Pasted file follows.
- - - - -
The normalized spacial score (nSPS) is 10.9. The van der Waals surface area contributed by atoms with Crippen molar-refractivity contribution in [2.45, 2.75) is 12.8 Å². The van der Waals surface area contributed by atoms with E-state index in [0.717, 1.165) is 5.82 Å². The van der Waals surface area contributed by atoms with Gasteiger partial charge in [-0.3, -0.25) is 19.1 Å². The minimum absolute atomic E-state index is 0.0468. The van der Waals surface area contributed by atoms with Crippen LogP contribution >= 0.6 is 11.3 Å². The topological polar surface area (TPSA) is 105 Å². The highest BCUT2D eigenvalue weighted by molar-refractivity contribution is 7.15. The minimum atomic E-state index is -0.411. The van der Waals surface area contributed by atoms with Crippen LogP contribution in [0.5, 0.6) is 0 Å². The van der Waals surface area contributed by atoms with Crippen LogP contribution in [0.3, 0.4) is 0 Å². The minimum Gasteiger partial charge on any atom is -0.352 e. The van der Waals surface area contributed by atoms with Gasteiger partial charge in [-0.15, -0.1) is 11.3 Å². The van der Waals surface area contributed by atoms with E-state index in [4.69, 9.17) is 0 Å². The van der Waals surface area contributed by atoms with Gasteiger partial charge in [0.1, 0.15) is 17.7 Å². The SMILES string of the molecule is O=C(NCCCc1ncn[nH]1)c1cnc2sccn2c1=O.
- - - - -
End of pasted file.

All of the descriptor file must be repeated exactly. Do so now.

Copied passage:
The normalized spacial score (nSPS) is 10.9. The van der Waals surface area contributed by atoms with Crippen molar-refractivity contribution in [2.45, 2.75) is 12.8 Å². The van der Waals surface area contributed by atoms with E-state index in [0.717, 1.165) is 5.82 Å². The van der Waals surface area contributed by atoms with Gasteiger partial charge in [-0.3, -0.25) is 19.1 Å². The minimum absolute atomic E-state index is 0.0468. The van der Waals surface area contributed by atoms with Crippen LogP contribution >= 0.6 is 11.3 Å². The topological polar surface area (TPSA) is 105 Å². The highest BCUT2D eigenvalue weighted by molar-refractivity contribution is 7.15. The minimum atomic E-state index is -0.411. The van der Waals surface area contributed by atoms with Crippen LogP contribution in [0.5, 0.6) is 0 Å². The van der Waals surface area contributed by atoms with Crippen LogP contribution in [0.3, 0.4) is 0 Å². The minimum Gasteiger partial charge on any atom is -0.352 e. The van der Waals surface area contributed by atoms with Gasteiger partial charge in [-0.15, -0.1) is 11.3 Å². The van der Waals surface area contributed by atoms with E-state index in [4.69, 9.17) is 0 Å². The van der Waals surface area contributed by atoms with Gasteiger partial charge in [0.1, 0.15) is 17.7 Å². The SMILES string of the molecule is O=C(NCCCc1ncn[nH]1)c1cnc2sccn2c1=O.